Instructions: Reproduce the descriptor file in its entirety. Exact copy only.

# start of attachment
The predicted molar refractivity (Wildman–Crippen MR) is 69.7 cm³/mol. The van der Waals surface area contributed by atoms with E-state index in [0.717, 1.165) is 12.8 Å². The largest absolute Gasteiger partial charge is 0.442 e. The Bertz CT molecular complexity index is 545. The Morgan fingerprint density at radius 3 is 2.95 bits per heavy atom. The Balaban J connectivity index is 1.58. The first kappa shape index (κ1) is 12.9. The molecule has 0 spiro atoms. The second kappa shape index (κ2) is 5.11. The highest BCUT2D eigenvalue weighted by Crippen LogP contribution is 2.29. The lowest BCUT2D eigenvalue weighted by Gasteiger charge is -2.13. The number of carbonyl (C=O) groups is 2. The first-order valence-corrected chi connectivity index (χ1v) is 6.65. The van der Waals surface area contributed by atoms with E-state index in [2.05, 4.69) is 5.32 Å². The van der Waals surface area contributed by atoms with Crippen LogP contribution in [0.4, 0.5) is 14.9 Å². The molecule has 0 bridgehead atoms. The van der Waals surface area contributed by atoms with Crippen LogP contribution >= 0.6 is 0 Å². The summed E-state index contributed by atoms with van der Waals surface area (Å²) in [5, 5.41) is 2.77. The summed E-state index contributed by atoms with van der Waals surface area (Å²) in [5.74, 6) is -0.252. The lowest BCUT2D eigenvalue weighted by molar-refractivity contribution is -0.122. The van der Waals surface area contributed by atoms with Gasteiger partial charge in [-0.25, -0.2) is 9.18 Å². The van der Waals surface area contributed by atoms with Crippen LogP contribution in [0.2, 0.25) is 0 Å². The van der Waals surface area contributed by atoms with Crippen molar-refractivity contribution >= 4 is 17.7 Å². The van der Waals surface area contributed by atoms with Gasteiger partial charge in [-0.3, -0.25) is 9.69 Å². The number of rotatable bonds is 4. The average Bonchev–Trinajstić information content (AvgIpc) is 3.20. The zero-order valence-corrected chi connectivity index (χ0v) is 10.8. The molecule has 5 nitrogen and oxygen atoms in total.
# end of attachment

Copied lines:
The predicted molar refractivity (Wildman–Crippen MR) is 69.7 cm³/mol. The van der Waals surface area contributed by atoms with E-state index in [0.717, 1.165) is 12.8 Å². The largest absolute Gasteiger partial charge is 0.442 e. The Bertz CT molecular complexity index is 545. The Morgan fingerprint density at radius 3 is 2.95 bits per heavy atom. The Balaban J connectivity index is 1.58. The first kappa shape index (κ1) is 12.9. The molecule has 0 spiro atoms. The second kappa shape index (κ2) is 5.11. The highest BCUT2D eigenvalue weighted by Crippen LogP contribution is 2.29. The lowest BCUT2D eigenvalue weighted by Gasteiger charge is -2.13. The number of carbonyl (C=O) groups is 2. The first-order valence-corrected chi connectivity index (χ1v) is 6.65. The van der Waals surface area contributed by atoms with E-state index in [2.05, 4.69) is 5.32 Å². The van der Waals surface area contributed by atoms with Crippen LogP contribution in [0.4, 0.5) is 14.9 Å². The molecule has 0 bridgehead atoms. The van der Waals surface area contributed by atoms with Crippen LogP contribution >= 0.6 is 0 Å². The summed E-state index contributed by atoms with van der Waals surface area (Å²) in [5, 5.41) is 2.77. The summed E-state index contributed by atoms with van der Waals surface area (Å²) in [5.74, 6) is -0.252. The lowest BCUT2D eigenvalue weighted by molar-refractivity contribution is -0.122. The van der Waals surface area contributed by atoms with Gasteiger partial charge in [-0.25, -0.2) is 9.18 Å². The van der Waals surface area contributed by atoms with Crippen LogP contribution in [0.2, 0.25) is 0 Å². The van der Waals surface area contributed by atoms with Crippen molar-refractivity contribution >= 4 is 17.7 Å². The van der Waals surface area contributed by atoms with Gasteiger partial charge in [-0.3, -0.25) is 9.69 Å². The number of rotatable bonds is 4. The average Bonchev–Trinajstić information content (AvgIpc) is 3.20. The zero-order valence-corrected chi connectivity index (χ0v) is 10.8. The molecule has 5 nitrogen and oxygen atoms in total.